Rowdon Rock SX 8122 8603
Rowdon Rock

Rowdon Rock is a hidden gem. Although clearly marked on OS maps at about half a mile south-west of Bridford it has received little if any recognition in the literature. Despite its magnitude it is completely enshrouded in trees and therefore difficult to access even though a public footpath runs close by to the south. Leaving the path where it bends to the left and heading uphill in a northerly direction after about 100 metres or so, on the right the lowest of the massive outcrops begins to appear. This is so much more than a simple Rock it is in essence a giant tor of at least three distinct sections. It has a somewhat claustrophobic feel to it as hardly anything can be seen from the piles so dense is the canopy of vegetation and overhanging branches. Despite its continuing anonymity this is still one of East Dartmoor’s finest rock piles. Thanks once again to Steve Jenkins for drawing my attention to it in April 2012.

Great Stone SX 8200 8467
Great Stone and Paul Buck atop

This curious lone outcrop type rock that is set in a field above a public footpath about a mile west of Christow near to Bowden Farm was brought to our attention by Peter and Karin Brooks. It has since been dubbed ‘The Tomb’ by local resident Lucy Bruckner on account of its unusual appearance.

However, following further investigation by Paul Buck it seems that the plot of land here is marked as ‘Great Stone’ in the Tithe Apportionments of 1840 and in the absence of any other rocks in the vicinity this must be the ‘Stone’ in question.

Kiln Down Tor SX 8256 8417
Kiln Down Tor. Credit Paul Buck

Kiln Down lies about a mile to the south-west of Christow. It is traversed by a public footpath that runs from north to south and until recently was only known for its bronze age settlements these being noted and described by Andy Crabb of DNP Authority in 2014. However, the Down is also home to an impressive tor that is hidden in the trees a little way to the east of the path. Previously unrecorded it seems, it was literally stumbled upon by the ToDT in May 2020 and was found to consist of numerous shadowy piles that are mostly entangled in oak trees, the upper outcrops having some interesting caves within.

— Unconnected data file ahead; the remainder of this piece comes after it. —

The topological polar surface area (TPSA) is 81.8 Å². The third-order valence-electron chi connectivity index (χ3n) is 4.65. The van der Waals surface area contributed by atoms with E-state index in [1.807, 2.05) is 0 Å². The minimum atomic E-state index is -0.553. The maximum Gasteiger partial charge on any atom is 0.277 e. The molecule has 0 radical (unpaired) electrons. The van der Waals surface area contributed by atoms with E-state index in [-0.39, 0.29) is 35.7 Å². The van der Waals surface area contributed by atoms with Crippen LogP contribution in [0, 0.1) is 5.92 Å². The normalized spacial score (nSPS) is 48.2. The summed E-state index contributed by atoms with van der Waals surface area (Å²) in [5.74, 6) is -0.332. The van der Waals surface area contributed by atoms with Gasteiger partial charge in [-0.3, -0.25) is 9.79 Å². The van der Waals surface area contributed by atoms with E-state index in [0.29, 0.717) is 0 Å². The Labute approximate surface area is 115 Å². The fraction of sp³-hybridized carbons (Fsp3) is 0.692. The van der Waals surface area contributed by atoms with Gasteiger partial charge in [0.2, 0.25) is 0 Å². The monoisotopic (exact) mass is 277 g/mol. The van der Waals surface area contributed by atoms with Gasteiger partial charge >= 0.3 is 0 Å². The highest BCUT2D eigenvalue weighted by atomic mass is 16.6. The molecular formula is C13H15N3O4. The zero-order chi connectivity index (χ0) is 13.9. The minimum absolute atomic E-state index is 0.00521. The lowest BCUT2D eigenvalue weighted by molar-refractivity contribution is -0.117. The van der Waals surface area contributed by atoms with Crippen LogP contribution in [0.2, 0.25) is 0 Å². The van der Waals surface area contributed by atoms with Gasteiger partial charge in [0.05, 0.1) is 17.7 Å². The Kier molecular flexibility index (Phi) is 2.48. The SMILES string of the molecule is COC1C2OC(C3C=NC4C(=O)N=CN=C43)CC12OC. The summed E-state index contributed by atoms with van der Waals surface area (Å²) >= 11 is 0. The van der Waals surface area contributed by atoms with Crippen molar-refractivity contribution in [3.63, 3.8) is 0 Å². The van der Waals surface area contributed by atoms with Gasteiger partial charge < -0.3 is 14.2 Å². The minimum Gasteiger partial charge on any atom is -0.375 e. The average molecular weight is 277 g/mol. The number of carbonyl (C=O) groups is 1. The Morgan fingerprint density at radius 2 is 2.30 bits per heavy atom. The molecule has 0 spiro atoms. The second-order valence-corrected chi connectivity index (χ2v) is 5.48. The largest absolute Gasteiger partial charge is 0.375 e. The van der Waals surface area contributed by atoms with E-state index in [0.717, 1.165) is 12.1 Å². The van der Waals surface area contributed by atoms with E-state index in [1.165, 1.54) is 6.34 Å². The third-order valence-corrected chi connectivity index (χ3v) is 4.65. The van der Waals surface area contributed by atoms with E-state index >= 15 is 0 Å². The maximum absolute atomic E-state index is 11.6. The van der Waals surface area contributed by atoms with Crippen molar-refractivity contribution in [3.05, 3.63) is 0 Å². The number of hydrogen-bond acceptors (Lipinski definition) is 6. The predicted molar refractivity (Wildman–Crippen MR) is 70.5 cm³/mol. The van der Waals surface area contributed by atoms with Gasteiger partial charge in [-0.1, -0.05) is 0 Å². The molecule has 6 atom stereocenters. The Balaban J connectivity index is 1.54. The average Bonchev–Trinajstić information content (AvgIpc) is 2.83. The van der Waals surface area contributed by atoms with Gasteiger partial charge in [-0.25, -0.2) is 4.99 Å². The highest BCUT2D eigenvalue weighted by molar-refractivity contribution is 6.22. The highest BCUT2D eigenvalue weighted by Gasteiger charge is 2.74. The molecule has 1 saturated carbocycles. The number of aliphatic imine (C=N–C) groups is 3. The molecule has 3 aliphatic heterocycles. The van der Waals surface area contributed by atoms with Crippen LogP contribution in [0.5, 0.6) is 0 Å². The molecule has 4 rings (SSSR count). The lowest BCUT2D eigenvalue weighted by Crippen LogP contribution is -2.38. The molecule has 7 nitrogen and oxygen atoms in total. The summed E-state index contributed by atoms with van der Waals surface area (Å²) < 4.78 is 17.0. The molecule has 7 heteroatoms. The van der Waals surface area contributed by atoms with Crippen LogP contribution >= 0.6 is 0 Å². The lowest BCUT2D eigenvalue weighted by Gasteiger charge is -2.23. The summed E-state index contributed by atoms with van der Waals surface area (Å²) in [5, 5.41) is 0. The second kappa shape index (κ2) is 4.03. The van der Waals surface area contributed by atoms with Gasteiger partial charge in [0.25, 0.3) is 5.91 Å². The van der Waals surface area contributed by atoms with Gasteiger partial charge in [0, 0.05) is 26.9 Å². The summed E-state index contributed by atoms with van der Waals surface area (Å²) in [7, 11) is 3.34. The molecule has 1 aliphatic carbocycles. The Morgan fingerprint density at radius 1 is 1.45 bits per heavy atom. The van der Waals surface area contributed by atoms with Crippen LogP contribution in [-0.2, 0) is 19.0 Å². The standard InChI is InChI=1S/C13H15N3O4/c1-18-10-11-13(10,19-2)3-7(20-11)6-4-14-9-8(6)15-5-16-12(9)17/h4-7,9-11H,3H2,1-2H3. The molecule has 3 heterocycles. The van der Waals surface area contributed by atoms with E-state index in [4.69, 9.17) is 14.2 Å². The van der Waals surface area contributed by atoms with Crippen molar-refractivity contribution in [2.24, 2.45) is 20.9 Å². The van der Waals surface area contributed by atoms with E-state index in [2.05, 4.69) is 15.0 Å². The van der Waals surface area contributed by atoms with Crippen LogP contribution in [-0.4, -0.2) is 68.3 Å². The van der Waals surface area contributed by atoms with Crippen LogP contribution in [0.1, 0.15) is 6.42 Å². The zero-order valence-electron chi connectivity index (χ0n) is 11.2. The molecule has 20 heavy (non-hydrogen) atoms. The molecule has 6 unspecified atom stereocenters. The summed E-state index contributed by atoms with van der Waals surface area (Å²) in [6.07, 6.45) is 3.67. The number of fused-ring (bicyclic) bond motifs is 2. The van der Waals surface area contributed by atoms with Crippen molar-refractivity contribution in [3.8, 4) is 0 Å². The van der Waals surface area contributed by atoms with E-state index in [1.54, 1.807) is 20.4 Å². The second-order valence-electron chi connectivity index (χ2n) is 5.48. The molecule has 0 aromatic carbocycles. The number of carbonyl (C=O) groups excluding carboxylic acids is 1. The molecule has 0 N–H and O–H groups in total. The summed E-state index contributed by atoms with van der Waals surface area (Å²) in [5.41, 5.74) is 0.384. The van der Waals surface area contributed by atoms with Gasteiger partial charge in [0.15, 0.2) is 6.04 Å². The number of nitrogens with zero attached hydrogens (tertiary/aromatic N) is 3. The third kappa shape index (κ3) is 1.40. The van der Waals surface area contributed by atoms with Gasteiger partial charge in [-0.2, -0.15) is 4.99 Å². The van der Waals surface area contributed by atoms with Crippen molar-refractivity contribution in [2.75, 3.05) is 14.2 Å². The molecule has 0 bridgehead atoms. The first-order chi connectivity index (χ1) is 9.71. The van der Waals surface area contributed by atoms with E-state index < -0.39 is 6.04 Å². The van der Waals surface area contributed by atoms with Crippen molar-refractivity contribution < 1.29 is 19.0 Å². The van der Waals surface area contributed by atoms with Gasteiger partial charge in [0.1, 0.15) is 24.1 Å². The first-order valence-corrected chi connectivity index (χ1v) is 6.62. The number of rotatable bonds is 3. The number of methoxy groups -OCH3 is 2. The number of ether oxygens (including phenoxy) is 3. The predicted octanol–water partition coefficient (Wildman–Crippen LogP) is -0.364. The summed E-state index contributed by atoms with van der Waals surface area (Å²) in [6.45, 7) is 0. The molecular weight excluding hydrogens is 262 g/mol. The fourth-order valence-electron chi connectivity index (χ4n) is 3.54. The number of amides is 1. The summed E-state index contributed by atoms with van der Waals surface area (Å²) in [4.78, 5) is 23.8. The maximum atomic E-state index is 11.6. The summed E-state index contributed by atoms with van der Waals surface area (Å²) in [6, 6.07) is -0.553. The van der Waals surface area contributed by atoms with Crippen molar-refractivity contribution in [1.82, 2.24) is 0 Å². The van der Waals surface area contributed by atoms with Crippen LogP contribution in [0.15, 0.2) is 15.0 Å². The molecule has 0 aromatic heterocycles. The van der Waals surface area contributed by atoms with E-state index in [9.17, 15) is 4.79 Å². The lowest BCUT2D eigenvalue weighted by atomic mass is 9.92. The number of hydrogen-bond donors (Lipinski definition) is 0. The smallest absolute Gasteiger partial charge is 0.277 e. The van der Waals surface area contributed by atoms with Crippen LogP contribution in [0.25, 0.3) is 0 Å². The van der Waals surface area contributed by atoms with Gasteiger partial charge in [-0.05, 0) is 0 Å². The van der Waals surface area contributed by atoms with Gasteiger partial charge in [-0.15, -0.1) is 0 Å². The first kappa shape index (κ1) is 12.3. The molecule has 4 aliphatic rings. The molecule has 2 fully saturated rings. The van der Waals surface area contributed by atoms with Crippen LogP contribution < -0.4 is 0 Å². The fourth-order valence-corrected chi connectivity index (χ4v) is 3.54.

The main part spills downhill through the copse where narrow winding tracks indicate that the rocks here are not unvisited just lesser known. Technically the tor lies on private land but is accessible because of the proximity of the main path and the ease with which it can be reached although bracken does affect the Down in the summer months, and this is obviously a deterrent to visiting at that time of year.

Secret Garden SX 8320 8240 and Fern Garden Rocks SX 8312 8247
Secret Garden rock Face

Canonteign Falls is one of East Dartmoor’s best-known attractions and for a modest entrance fee gives access to an enchanting landscape that takes the visitor along a designated footpath uphill through wondrous metamorphic rock faces and cliffs to the top of the man-made falls that were constructed in 1880 under the instruction of Lady Susan Exmouth. On the way to the summit the visitor passes first through the Secret Garden where there is a magnificent ornamental towering cliff face that dwarfs the onlooker, and then up 90 Victorian steps into the Fern Garden where more incredible jagged rocks appear either side of the gorge. The rocks are so impressive here that they take your breath away. Apart from the Garden areas more rocks can be seen above Bruce’s Pond and at the top of the waterfall where a channel has been cut through the summit rock to direct the flow downhill. Here there is also a thrilling vista to enjoy. Set just in the Parish of Christow on its southern edge and about two miles from the village a visit to Canonteign is highly recommended as you will not be disappointed.

Fern Garden Rock Face

The far eastern edges of Dartmoor continue to reveal some impressive tors and rocks that have not all been reported on or shown on maps. Indeed, over time some of the old names have disappeared. The hill sides around Bridford and Christow contain some fascinating examples a few of which have been described here. For more information on Dartmoor’s rock piles visit the Tors of Dartmoor website at


Crossing, W (1986) The Teign From Moor To Sea Quay Publications Brixham

Crabb, A (2014) Bowden Field System site visit notes SDV356357

Pomroy, LW (1995) The Heathfield to Exeter (Teign Valley Railway) Ark Publications (Railways) Newton Abbot

Rowe, S (1848) A Perambulation of Dartmoor 1985 edition Devon Books

White, W (1850) Devonshire Directory 1968 reprint David and Charles